Prime Minister's Residence

248-260A Tinakori Road, Thorndon, WELLINGTON

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Purchased by the Crown in 1865 the Prime Minister's Residence, also known as Premier House, provides a rare insight into the public and private lives of New Zealand's political leaders. When the capital was moved to Wellington from Auckland in 1865, the Crown purchased sections 630 and 631 from Richard Collins for £2900 as a residence for the Premier, the site being close to the new Government buildings. Collins had added substantially to a small timber cottage built on the site in 1843 by businessman Nathaniel Levin. In 1867 Premier Sir E. Stafford moved in, the first of many New Zealand leaders who would occupy the building. Premier Sir Julius Vogel and his wife Mary took up residence in 1872. They found the modest Collins' house too small for their lavish functions and engaged an architect to extend the building. Mary Vogel's father, W.H. Clayton, Colonial Architect, is credited with the extensive alterations, costing £2885, that were completed in 1873. Only the southern wing of the original house was retained. In its place was a two storied, late Victorian Italianate style timber home with eight bedrooms, enlarged servant's quarters, a conservatory and a ballroom. Clad in shiplap weatherboards, the building was adorned with decorative elements such as Chicago and bay windows. The less visible rear of the building, where utilitarian areas such as the kitchen and scullery were located, was relatively plain. In 1884 New Zealand's first lift was installed to transport the gout ridden Sir Julius Vogel from the dining room to his bedroom above. During the Vogel's residence the house was known for its opulent parties and acquired the nickname 'The 'Casino'. In 1874 the Crown acquired section 632 once owned by James Hill. Sections 630, 631 and 632 are the last three original town acre sections in Wellington. The 1874 purchase brought the grounds surrounding Premier House to just under 121 square metres, a dramatic contrast to the small, heavily built-up sections that characterised the rest of Thorndon. The grounds were landscaped soon after this acquisition. A site plan of 1890 shows a kitchen garden, shrubberies, flower-beds and fruit trees. The small house on section 632, which had been rented by both Sir George Grey and Edward Gibbon Wakefield, was retained on its site until 1935 when it was replaced with a new ministerial residence by the Labour Government. Until 1935, 260 Tinakori Road accommodated many of New Zealand's premiers, prime ministers and senior ministers. When the first Labour Government rose to power at the end of the Great Depression in 1935, the house gained added political significance. To highlight the difference between Labour and the old governmental regime, newly elected Michael Joseph Savage declared that the house was too ostentatious for members of the Labour Government and moved to a house in Harbour View Road. There were rumours that the house at 260 Tinakori Road would be demolished and the property subdivided. Instead the house was converted into a trainee dental clinic in 1937. Designed to cope with the overflow of trainee dental nurses that resulted from the new Government's expanded health care programme, the house was to serve as temporary accommodation until a new school could be completed. Capable of seating 50 children, the building functioned as a clinic until 1976. 260 Tinakori Road was nicknamed 'The Murder House' by generations of children practised on by the apprentice nurses. After the closure of the clinic, the house was again threatened with demolition. Ironically, a Labour minister, Michael Basset, was instrumental in persuading the authorities to comply with the Thorndon Historical Society's request to have the house reinstated as a ministerial residence. It was restored in 1990 to mark the 150th anniversary of the signing of the Treaty of Waitangi. Many of the trees planted in the 1870s had been retained, and enough of the original framework of the garden had survived to enable city council gardeners to restore it to its former glory. The grounds are now considered one of the best examples of a Victorian garden. Now the Wellington residence of the Prime Minister, the house and grounds are maintained as a piece of living heritage. The house at 260 Tinakori Road has many claims to national significance. Between 1867 and 1935, 260 Tinakori Road accommodated many of New Zealand's premiers, prime ministers and senior ministers. These residents were instrumental in the development of the social, economic and political development of New Zealand during its transition from colony to Dominion. As a residence and the site of many important social events, the house gives a valuable insight into the past and present, private and public lives of New Zealand's leaders. The cultural value of the house has been maintained through restoration to its former function. The building also has national historical worth for the insight it gives into the principles of New Zealand's first Labour Government, demonstrated by their decision to vacate the building and to redevelop it as a dental clinic. Internal features such as the lift and ballroom floor give the house's technological value. The grounds at 260 Tinakori Road consist of the last three remaining original town acre sections in Wellington and are therefore a unique link with an important part of the city's history. The grounds have added significance as a living example of a Victorian landscaped garden. The dramatic contrast of the expansive grounds with the narrow sections that characterise the rest of the Thorndon area give the grounds considerable streetscape value. This highly significant building, twice threatened by demolition, is a valuable example of living heritage.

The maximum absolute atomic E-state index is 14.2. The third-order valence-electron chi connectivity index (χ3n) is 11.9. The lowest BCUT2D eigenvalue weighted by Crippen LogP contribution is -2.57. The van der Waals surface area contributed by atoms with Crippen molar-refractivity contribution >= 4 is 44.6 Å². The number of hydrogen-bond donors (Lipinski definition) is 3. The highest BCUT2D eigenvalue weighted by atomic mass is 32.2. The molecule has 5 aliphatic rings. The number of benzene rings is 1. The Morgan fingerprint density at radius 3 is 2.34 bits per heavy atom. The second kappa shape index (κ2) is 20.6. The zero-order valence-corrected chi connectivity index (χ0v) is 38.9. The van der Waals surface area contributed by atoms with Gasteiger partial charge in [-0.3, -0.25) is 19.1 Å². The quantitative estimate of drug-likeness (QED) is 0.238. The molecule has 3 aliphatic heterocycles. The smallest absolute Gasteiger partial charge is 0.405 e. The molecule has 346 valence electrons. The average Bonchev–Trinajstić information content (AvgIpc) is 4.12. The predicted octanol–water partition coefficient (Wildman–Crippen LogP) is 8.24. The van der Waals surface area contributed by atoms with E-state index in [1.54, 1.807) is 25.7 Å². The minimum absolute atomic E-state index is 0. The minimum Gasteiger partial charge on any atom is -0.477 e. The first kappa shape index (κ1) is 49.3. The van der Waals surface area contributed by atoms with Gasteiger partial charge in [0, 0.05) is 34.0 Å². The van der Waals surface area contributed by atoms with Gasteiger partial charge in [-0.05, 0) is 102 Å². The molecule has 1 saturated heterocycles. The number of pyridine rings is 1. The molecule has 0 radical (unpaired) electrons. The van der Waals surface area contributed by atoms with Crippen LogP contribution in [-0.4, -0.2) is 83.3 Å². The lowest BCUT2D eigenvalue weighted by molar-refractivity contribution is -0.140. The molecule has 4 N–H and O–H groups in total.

Prime Minister's Residence, Wellington. Open Day. Image courtesy of Creative Commons License – CC BY-SA 4.0 | Ballofstring - Wikimedia Commons | 26/07/2015 | Ballofstring
Prime Minister's Residence, Wellington. Open Day. Image courtesy of Creative Commons License – CC BY-SA 4.0 | Ballostring - Wikimedia Commons | 26/07/2015 | Ballostring
Prime Minister's Residence, Wellington. c.1880, taken by an unidentified photographer Ref: 1/2-118890-F. Permission of the Alexander Turnbull Library, Wellington, New Zealand, must be obtained before any re-use of this image. | Alexander Turnbull Library



List Entry Information


Detailed List Entry



List Entry Status

Historic Place Category 1


Private/No Public Access

List Number


Date Entered

3rd March 1988

Date of Effect

3rd March 1988

City/District Council

Wellington City


Wellington Region

Extent of List Entry

Extent includes the land described as Sec 1 SO 36604 (NZ Gazette 1987 p.3871), Wellington Land District, including the gardens, and the buildings known as Prime Minister’s Residence thereon, including Premier House, the 1935 Ministerial residence Premier Cottage and its shed, the Gardener’s Shed, and The Schoolhouse.

Legal description

Sec 1 SO 36604 (NZ Gazette 1987 p.3871), Wellington Land District